5.     Learn to meditate and do so 15 minutes twice a day
6.     Call oneself a “non-smoker”
7.     Join a support group like “Smoker’s Anonymous”
8.     Take a multiple vitamin
9.     Drink water to flush the nicotine away
10. Look for alternative help, like homeopathic medicine

Ten things to get in shape:
1.     Set a reasonable goal with small goals
2.     Start slow so one doesn’t get “sore”
3.     Enlist a friend to work out or walk together
4.     Have a change of routine depending on weather or time limits
5.     Play lively music to get you moving
6.     Learn to meditate and do so 15 minutes twice a day
7.     Reward oneself on a weekly or bimonthly basis, such as going to see a movie or some other fun activity
8.     Put goals together, get in shape and shed 10 pounds
9.     Get up 15 minutes early for a pep talk and compliments
10. Visualize the body of your dreams: svelte, energetic and healthy

Many times, success comes not with doing everything right, but by doing something consistently. Even 80% of ones program will bring success, it just might take a little longer. Also, these don’t have to be all or nothing. If one “falls off the wagon” then regroup and begin again (before January of next year). It’s ok to forgive oneself, have a big sigh, nod your head in agreement, and start again. After all, these goals are lifestyle changes that will offer a higher quality of life, and that’s worth the effort.

Wednesday, January 2, 2013

Hangover Help: Cleanse the Liver

The festivities are over, the decorations have come down, and yet many folks are dragging as they go into the New Year. There was too much sugar, including alcohol, too many indulgences, which includes loss of sleep or disrupted sleep. While many love this time of year, it takes it’s toll on the body.
One’s most challenged organ during this time is the liver: the body’s detoxification organ. It processes and clears out all the indiscretions that are tossed its way. So taking a little time and effort to give one’s liver some support can reap wonderful benefits, such as increased energy, vitality and well being.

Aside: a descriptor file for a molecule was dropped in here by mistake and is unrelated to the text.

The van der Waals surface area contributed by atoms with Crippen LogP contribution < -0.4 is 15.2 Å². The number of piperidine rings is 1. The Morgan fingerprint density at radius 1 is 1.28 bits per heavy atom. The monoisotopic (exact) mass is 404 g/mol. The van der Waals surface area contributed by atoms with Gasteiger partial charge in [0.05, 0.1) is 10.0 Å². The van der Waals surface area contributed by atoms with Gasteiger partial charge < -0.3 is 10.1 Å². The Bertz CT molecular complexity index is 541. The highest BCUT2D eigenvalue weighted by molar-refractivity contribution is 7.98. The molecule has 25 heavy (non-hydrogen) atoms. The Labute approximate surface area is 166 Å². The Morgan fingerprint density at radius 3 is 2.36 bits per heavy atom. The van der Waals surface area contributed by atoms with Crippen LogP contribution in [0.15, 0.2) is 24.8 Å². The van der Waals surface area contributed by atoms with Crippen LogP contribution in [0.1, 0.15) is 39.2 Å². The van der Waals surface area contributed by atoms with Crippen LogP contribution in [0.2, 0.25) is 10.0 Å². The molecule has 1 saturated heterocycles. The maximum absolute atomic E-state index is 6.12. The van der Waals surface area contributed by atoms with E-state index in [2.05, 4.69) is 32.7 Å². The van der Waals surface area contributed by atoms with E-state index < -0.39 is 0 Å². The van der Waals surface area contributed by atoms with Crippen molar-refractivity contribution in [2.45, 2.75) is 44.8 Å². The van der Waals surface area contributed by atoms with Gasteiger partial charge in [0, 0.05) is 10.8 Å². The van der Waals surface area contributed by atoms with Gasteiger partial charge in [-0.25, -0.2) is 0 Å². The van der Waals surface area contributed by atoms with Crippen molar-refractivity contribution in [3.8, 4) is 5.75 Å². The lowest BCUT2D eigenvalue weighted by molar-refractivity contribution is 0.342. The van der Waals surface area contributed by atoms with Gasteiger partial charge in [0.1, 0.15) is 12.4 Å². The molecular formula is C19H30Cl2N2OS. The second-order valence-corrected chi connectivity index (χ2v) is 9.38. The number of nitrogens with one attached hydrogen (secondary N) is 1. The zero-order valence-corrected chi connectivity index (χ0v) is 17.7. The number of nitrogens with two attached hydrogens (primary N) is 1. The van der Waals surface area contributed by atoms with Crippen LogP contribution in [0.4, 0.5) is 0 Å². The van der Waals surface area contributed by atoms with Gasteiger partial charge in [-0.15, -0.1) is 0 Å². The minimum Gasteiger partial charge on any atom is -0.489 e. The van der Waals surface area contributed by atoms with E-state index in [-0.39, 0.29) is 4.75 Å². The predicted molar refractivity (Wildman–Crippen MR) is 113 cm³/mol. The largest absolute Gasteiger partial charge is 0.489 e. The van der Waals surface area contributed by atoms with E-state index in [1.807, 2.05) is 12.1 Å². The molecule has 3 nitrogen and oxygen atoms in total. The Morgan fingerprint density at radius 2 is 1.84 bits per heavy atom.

There are several things that can be used to activate this process. There are numerous products available for a liver cleanse. The herb milk thistle, also known as silybum marianum, is a liver cleansing herb from the flowing plant of the daisy family. It is best combined with other herbs and nutrients to do a more thorough job. When one takes a product like this, slow is best. Occasionally one will feel nauseous, if so, reduce the amount one is taking at one time, or cut the dose in half and take twice as long to complete the process.
Certain foods are also very good for assisting the liver in its daily job. Beets are a great cleanser and delicious when baked. Trim the greens from the top and part of the tail, rub with oil and bake like one would a potato. When ready to serve, slice into the skin and peel it away before serving, season to taste. Another food that can be eaten is zucchini. According to Henry Bieler, MD, author of Food is Your Best Medicine, this vegetable helps to rebuild the liver. It can be eaten raw or cooked or juiced, as well as combined with other vegetables in a stirfry, steamed, or salad.
It is also important to keep the intestines working well, since the liver dumps the trash into the colon. There are herbs to help with constipation and using probiotics to fortify these organs is important too. Whatever you do, the New Year is a great time to cleanse away the old. Find out my favorite products to assist in this process.